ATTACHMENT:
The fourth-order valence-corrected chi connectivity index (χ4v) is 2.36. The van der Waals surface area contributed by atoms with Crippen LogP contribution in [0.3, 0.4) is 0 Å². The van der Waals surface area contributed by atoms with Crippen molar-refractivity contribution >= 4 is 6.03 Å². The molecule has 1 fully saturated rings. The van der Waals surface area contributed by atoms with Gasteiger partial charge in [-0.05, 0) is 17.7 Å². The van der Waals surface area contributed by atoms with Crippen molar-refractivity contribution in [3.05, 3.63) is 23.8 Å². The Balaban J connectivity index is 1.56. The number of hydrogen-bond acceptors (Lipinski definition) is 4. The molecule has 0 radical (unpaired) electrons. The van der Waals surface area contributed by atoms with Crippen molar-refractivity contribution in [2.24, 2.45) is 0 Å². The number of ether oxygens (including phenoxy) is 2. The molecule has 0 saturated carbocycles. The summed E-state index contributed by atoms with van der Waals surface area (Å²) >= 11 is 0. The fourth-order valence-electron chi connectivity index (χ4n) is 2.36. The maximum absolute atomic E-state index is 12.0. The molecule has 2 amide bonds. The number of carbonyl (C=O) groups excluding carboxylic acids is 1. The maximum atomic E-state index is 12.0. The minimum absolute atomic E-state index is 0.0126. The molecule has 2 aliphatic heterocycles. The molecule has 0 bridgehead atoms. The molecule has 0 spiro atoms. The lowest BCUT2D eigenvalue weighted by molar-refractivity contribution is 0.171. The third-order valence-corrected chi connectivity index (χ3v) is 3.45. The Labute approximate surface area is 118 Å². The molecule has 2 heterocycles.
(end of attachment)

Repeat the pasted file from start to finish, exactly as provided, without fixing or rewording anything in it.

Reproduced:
The fourth-order valence-corrected chi connectivity index (χ4v) is 2.36. The van der Waals surface area contributed by atoms with Crippen LogP contribution in [0.3, 0.4) is 0 Å². The van der Waals surface area contributed by atoms with Crippen molar-refractivity contribution >= 4 is 6.03 Å². The molecule has 1 fully saturated rings. The van der Waals surface area contributed by atoms with Gasteiger partial charge in [-0.05, 0) is 17.7 Å². The van der Waals surface area contributed by atoms with Crippen molar-refractivity contribution in [3.05, 3.63) is 23.8 Å². The Balaban J connectivity index is 1.56. The number of hydrogen-bond acceptors (Lipinski definition) is 4. The molecule has 0 radical (unpaired) electrons. The van der Waals surface area contributed by atoms with Crippen molar-refractivity contribution in [2.24, 2.45) is 0 Å². The number of ether oxygens (including phenoxy) is 2. The molecule has 0 saturated carbocycles. The summed E-state index contributed by atoms with van der Waals surface area (Å²) >= 11 is 0. The fourth-order valence-electron chi connectivity index (χ4n) is 2.36. The maximum absolute atomic E-state index is 12.0. The molecule has 2 amide bonds. The number of carbonyl (C=O) groups excluding carboxylic acids is 1. The maximum atomic E-state index is 12.0. The minimum absolute atomic E-state index is 0.0126. The molecule has 2 aliphatic heterocycles. The molecule has 0 bridgehead atoms. The molecule has 0 spiro atoms. The lowest BCUT2D eigenvalue weighted by molar-refractivity contribution is 0.171. The third-order valence-corrected chi connectivity index (χ3v) is 3.45. The Labute approximate surface area is 118 Å². The molecule has 2 heterocycles.